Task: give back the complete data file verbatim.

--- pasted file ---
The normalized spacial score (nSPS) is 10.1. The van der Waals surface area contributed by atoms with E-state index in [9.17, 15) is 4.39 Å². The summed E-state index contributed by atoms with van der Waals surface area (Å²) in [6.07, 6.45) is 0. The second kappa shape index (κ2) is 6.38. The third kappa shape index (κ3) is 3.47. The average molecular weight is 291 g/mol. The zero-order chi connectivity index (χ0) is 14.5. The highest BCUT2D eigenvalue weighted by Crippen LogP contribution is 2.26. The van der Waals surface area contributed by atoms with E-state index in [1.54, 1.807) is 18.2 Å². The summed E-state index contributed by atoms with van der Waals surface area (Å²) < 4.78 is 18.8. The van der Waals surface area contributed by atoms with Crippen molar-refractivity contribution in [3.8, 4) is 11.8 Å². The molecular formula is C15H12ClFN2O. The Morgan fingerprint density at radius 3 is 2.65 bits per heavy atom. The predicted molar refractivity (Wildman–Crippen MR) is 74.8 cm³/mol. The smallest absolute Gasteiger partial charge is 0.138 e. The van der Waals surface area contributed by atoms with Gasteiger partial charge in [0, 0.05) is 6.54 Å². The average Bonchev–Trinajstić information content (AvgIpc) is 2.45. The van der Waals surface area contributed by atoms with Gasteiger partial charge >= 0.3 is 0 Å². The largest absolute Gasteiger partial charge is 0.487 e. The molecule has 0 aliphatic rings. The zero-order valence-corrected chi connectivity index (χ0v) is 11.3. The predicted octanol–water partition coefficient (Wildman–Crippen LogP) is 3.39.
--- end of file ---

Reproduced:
The normalized spacial score (nSPS) is 10.1. The van der Waals surface area contributed by atoms with E-state index in [9.17, 15) is 4.39 Å². The summed E-state index contributed by atoms with van der Waals surface area (Å²) in [6.07, 6.45) is 0. The second kappa shape index (κ2) is 6.38. The third kappa shape index (κ3) is 3.47. The average molecular weight is 291 g/mol. The zero-order chi connectivity index (χ0) is 14.5. The highest BCUT2D eigenvalue weighted by Crippen LogP contribution is 2.26. The van der Waals surface area contributed by atoms with E-state index in [1.54, 1.807) is 18.2 Å². The summed E-state index contributed by atoms with van der Waals surface area (Å²) < 4.78 is 18.8. The van der Waals surface area contributed by atoms with Crippen molar-refractivity contribution in [3.8, 4) is 11.8 Å². The molecular formula is C15H12ClFN2O. The Morgan fingerprint density at radius 3 is 2.65 bits per heavy atom. The predicted molar refractivity (Wildman–Crippen MR) is 74.8 cm³/mol. The smallest absolute Gasteiger partial charge is 0.138 e. The van der Waals surface area contributed by atoms with Gasteiger partial charge in [0, 0.05) is 6.54 Å². The average Bonchev–Trinajstić information content (AvgIpc) is 2.45. The van der Waals surface area contributed by atoms with Gasteiger partial charge >= 0.3 is 0 Å². The largest absolute Gasteiger partial charge is 0.487 e. The molecule has 0 aliphatic rings. The zero-order valence-corrected chi connectivity index (χ0v) is 11.3. The predicted octanol–water partition coefficient (Wildman–Crippen LogP) is 3.39.